Open this publication in new window or tab >>2017 (English)In: Journal of Integrable Systems, ISSN 2058-5985, Vol. 2, no 1, article id xyw014Article in journal (Refereed) Published
Abstract [en]
We consider multipeakon solutions, and to some extent also multishockpeakon solutions, of a coupled two- component integrable PDE found by Geng and Xue as a generalization of Novikov’s cubically nonlinear Camassa–Holm type equation. In order to make sense of such solutions, we find it necessary to assume that there are no overlaps, meaning that a peakon or shockpeakon in one component is not allowed to occupy the same position as a peakon or shockpeakon in the other component. Therefore one can distinguish many inequivalent configurations, depending on the order in which the peakons or shockpeakons in the two components appear relative to each other. Here we are particularly interested in the case of interlacing peakon solutions, where the peakons alternatingly occur in one component and in the other. Based on explicit expressions for these solutions in terms of elementary functions, we describe the general features of the dynamics, and in particular the asymptotic large-time behaviour (assuming that there are no antipeakons, so that the solutions are globally defined). As far as the positions are concerned, interlacing Geng–Xue peakons display the usual scattering phenomenon where the peakons asymptotically travel with constant velocities, which are all distinct, except that the two fastest peakons (the fastest one in each component) will have the same velocity. However, in contrast to many other peakon equations, the amplitudes of the peakons will not in general tend to constant values; instead they grow or decay exponentially. Thus the logarithms of the amplitudes (as functions of time) will asymptotically behave like straight lines, and comparing these lines for large positive and negative times, one observes phase shifts similar to those seen for the positions of the peakons (and also for the positions of solitons in many other contexts). In addition to these K+K interlacing pure peakon solutions, we also investigate 1+1 shockpeakon solutions, and collisions leading to shock formation in a 2+2 peakon–antipeakon solution.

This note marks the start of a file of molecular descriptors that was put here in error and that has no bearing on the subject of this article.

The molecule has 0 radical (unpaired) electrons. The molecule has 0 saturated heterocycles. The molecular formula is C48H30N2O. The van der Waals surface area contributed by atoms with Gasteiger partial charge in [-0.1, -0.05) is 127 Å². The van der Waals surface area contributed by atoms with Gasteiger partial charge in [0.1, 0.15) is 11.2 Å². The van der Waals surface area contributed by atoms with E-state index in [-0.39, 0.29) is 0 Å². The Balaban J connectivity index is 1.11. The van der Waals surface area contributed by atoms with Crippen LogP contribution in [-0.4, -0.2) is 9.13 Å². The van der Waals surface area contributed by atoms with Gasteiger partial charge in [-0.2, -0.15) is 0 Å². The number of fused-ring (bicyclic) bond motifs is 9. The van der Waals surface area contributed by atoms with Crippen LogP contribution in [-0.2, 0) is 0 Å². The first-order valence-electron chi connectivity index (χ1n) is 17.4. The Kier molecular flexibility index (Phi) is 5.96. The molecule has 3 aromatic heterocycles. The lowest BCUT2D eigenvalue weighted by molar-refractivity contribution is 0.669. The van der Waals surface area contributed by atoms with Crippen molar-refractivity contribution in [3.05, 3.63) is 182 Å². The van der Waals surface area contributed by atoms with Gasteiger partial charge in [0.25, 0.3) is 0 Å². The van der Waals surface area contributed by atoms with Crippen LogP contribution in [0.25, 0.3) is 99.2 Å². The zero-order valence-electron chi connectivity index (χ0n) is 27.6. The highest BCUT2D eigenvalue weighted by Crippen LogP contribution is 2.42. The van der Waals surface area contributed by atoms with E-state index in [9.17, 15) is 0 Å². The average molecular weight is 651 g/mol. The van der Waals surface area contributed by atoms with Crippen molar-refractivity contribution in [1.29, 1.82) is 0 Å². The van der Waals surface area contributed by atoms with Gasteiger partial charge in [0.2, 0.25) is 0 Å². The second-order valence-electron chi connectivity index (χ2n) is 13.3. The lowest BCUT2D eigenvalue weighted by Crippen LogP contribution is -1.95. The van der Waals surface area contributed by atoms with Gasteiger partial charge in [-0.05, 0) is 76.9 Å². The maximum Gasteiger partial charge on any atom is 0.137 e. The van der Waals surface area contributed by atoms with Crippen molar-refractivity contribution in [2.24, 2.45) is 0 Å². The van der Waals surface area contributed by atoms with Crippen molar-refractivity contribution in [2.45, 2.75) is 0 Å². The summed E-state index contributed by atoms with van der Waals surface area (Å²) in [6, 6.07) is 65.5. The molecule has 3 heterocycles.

Place, publisher, year, edition, pages
Oxford University Press, 2017
National Category
Mathematics
Identifiers
urn:nbn:se:liu:diva-139590 (URN)10.1093/integr/xyw014 (DOI)
2017-08-092017-08-092017-08-30Bibliographically approved